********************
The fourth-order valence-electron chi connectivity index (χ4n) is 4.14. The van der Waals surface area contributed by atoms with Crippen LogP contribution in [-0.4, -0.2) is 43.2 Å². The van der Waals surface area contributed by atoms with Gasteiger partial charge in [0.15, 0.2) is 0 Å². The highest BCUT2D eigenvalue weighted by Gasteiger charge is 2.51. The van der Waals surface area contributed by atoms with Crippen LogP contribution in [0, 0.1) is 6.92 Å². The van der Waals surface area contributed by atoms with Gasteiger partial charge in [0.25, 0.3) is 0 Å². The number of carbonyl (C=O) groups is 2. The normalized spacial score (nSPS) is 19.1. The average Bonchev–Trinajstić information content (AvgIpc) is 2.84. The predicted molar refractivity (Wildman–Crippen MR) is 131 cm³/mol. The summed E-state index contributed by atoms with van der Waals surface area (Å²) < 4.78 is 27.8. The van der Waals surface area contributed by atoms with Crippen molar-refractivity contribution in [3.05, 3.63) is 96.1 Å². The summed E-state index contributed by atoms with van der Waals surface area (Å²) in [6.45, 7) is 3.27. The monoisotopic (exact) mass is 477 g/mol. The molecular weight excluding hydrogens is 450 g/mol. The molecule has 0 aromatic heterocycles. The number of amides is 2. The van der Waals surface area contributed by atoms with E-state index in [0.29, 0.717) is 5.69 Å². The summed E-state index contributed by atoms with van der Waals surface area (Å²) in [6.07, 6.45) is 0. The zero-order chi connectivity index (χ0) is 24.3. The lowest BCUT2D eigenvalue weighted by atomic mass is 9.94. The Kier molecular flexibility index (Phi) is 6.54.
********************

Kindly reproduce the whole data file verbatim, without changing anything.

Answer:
The fourth-order valence-electron chi connectivity index (χ4n) is 4.14. The van der Waals surface area contributed by atoms with Crippen LogP contribution in [-0.4, -0.2) is 43.2 Å². The van der Waals surface area contributed by atoms with Gasteiger partial charge in [0.15, 0.2) is 0 Å². The highest BCUT2D eigenvalue weighted by Gasteiger charge is 2.51. The van der Waals surface area contributed by atoms with Crippen LogP contribution in [0, 0.1) is 6.92 Å². The van der Waals surface area contributed by atoms with Gasteiger partial charge in [0.25, 0.3) is 0 Å². The number of carbonyl (C=O) groups is 2. The normalized spacial score (nSPS) is 19.1. The average Bonchev–Trinajstić information content (AvgIpc) is 2.84. The predicted molar refractivity (Wildman–Crippen MR) is 131 cm³/mol. The summed E-state index contributed by atoms with van der Waals surface area (Å²) < 4.78 is 27.8. The van der Waals surface area contributed by atoms with Crippen molar-refractivity contribution in [3.05, 3.63) is 96.1 Å². The summed E-state index contributed by atoms with van der Waals surface area (Å²) in [6.45, 7) is 3.27. The monoisotopic (exact) mass is 477 g/mol. The molecular weight excluding hydrogens is 450 g/mol. The molecule has 0 aromatic heterocycles. The number of amides is 2. The van der Waals surface area contributed by atoms with E-state index in [0.29, 0.717) is 5.69 Å². The summed E-state index contributed by atoms with van der Waals surface area (Å²) in [6.07, 6.45) is 0. The zero-order chi connectivity index (χ0) is 24.3. The lowest BCUT2D eigenvalue weighted by atomic mass is 9.94. The Kier molecular flexibility index (Phi) is 6.54.